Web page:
But the point cost isn’t for people like you, it’s for people like me

Now to get this into perspective, you have to consider players like me. I have a lifetime subscription, but I actually play LOTRO in fits and starts, a few months here and then a few months there. I very very rarely spend Turbine points but my account accrues them at 500p per month.

I have about 7500 turbine points on my account. Buying the expansion with points is a no brainer for me, there’s nothing else I wanted to spend the points on, I don’t have to buy the raid if I don’t plan to raid (which I don’t) and it doesn’t matter to me how much those points would have cost in real money because I didn’t pay for them. I could imagine that my lifetime sub covers the cost of this expansion – because it basically does.

Now I just have to decide if I want to pay the extra for the 25% xp bonus for my warden alt. I think I might not bother, actually. If it had been an account bonus I probably would have done it but the version you can buy with points is for one alt only.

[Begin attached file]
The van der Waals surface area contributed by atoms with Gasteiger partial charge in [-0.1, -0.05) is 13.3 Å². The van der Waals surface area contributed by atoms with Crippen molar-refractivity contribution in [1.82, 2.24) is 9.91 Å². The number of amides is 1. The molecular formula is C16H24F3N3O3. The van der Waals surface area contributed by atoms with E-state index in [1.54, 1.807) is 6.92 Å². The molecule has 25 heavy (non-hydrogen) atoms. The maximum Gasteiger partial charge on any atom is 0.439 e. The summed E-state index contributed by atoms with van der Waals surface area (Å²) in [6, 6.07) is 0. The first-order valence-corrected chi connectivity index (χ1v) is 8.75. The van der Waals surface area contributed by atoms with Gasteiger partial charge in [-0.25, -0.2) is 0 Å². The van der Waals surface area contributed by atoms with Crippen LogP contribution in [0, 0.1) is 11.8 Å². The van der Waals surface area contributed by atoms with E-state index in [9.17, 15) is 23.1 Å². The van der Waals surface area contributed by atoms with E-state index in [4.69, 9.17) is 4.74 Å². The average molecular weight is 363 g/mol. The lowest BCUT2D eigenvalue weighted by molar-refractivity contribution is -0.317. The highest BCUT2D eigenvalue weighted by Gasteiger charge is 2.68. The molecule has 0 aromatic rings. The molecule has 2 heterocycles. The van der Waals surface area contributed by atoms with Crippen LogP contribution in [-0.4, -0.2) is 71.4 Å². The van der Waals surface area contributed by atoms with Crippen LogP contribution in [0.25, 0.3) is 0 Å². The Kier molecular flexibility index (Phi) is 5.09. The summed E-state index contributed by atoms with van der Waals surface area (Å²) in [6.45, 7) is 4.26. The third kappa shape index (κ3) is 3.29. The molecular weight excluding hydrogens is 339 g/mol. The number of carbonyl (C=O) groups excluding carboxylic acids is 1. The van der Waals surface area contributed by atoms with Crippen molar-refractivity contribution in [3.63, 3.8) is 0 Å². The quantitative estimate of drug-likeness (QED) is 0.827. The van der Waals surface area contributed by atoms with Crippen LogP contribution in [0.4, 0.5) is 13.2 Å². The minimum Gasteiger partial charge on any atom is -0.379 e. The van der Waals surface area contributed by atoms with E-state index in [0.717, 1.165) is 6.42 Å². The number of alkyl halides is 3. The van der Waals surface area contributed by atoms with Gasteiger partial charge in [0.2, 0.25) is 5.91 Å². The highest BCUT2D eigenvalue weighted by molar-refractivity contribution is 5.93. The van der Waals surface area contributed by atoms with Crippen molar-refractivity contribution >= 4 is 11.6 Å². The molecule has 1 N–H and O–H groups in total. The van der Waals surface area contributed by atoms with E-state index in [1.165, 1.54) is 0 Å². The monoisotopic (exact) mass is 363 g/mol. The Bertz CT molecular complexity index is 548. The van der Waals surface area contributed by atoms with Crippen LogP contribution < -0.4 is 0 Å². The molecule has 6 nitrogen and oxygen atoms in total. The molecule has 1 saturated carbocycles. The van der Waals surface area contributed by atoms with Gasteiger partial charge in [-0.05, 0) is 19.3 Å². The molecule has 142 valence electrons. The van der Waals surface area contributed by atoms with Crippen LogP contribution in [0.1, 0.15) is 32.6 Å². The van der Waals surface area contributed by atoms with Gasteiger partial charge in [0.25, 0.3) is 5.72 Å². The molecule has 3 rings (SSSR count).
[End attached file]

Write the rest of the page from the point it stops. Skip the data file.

So my advice with Turbine and Points is this:

  • Don’t buy any content before you need it unless there is a particularly good sale on. The longer you wait, the more chance of it coming up in a sale.
  • Don’t buy points unless there’s something you really want to spend points on, regardless of how good the sale is. Turbine have shown here that if they really want people to spend cash, they can always make that more appealing.
  • If something has been in a sale once, it’ll be in a sale again.
On another note, I do wonder how pricing the raid separately is going to affect raiding in Isengard. I don’t think many casual raiders will be quick to plonk down the extra points for the raid instance unless they are very keen.